NORWALK, Conn. – Conjecture is rampant and suspicions are high when it comes to the motivations of the lawyers who negotiated a settlement between Norwalk and the Al Madany Islamic Center. Marci Hamilton said Sunday that it’s all about the Religious Land Use and Institutionalized Persons Act (RLUIPA).
Hamilton’s comment framing the proposed settlement as “remarkable” is disregarded by some as self-interest and it is said that she described Norwalk’s case as remarkably winnable – so why did she throw in the towel?
On Sunday, NancyOnNorwalk sent Hamilton an email and asked her to respond to two reader comments. Hamilton graciously complied:
Commenter: “Lawyers are mercenaries who argue whatever side their client pays them to argue.”
Hamilton: “My obligation under the code of professional responsibility is to give the best legal advice for my client, whether it is welcome or not. If RLUIPA were not in the picture, I would have a very different perspective. Norwalk chose to participate in settlement negotiations to see if they could find a middle ground, in light of RLUIPA. The settlement is not bad for a situation where RLUIPA imposes the potential that the local government would have to pay the other sides’ attorneys’ fees. That cost could be borne solely by taxpayers….
“As to being a so-called ‘mercenary,’ no one is working harder to get RLUIPA held unconstitutional, which would end all of my consultation in land use cases, and if the settlement goes through, neither I nor Joseph Williams will be needed for any further legal advice. Our position and my advice is based on principle, not politics.”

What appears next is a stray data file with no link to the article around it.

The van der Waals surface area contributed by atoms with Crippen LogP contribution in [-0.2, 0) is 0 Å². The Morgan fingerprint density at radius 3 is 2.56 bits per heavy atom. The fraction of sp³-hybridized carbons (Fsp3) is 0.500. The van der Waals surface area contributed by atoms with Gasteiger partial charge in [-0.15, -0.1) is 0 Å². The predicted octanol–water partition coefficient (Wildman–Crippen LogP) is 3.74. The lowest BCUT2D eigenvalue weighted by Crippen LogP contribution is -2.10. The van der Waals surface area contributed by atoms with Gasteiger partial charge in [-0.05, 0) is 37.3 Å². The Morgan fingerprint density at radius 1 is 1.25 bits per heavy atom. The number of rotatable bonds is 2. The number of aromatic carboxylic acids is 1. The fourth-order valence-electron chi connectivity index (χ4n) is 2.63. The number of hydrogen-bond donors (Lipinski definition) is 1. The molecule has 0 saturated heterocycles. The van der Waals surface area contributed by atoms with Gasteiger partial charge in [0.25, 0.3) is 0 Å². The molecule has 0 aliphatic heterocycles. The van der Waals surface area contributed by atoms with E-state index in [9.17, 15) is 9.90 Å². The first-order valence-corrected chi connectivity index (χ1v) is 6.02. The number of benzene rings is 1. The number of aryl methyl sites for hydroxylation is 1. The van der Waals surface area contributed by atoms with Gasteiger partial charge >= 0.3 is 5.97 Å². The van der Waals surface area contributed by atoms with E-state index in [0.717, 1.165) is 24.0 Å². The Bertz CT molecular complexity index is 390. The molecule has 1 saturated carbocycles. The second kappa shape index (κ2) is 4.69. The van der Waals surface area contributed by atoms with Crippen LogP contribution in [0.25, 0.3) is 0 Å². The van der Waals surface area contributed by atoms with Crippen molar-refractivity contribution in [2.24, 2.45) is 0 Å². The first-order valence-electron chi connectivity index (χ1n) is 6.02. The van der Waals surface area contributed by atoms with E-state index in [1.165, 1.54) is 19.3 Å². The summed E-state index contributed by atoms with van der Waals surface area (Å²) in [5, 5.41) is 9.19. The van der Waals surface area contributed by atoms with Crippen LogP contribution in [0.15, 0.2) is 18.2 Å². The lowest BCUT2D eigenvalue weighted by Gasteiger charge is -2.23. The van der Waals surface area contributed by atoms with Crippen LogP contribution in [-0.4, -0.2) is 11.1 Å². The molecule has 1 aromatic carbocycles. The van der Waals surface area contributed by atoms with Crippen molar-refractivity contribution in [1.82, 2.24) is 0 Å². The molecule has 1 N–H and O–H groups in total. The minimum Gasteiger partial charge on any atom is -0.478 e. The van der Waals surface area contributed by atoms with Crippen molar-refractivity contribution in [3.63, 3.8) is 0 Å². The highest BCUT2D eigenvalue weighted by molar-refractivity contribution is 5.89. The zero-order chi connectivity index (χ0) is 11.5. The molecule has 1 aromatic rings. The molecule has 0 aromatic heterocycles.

Commenter: “I heard Dave McCarthy state that Ms. Hamilton told him that Al Madany failed to present any evidence of discrimination, and that the case was one of the most winnable she had ever seen.”
Hamilton: “It has been my opinion from the beginning, along with the majority of the residents there on Thursday night, that the project is too big for such a small lot, and, therefore, the case has been winnable. But there are no guarantees in RLUIPA cases, because it places a heavy weight on the side of the scale for the religious developer and against the government, so there is always some risk of losing. The settlement does foreclose the possibility of steep attorneys’ fees for the other side if Norwalk were not to prevail. Not an easy choice for local lawmakers, as the close vote showed. …
“Finally, my greatest hope is to have an opportunity to litigate RLUIPA’s constitutionality for a city, because as we saw on Thursday, it puts local governments between a rock (unfair federal law) and a hard place (reasonable land use expectations of homeowners and citizens). But for the federal government’s imposition of RLUIPA on local land use decisions, the City could be making a simple and straightforward land use decision and the religious developer would be required to abide by simple land use rules. If the settlement were not to go through, I would hope that the City would return to pursuing the constitutional arguments aggressively.
One more question for good measure, this time from NoN.
Question: There’s a feeling among some Norwalk residents that the state of Norwalk’s zoning regulations is to blame for this. Do you have any perspective on that?
Hamilton: “I don’t see how under any Code or land use principle, the application would have been permitted on this small of a lot in a residential neighborhood.”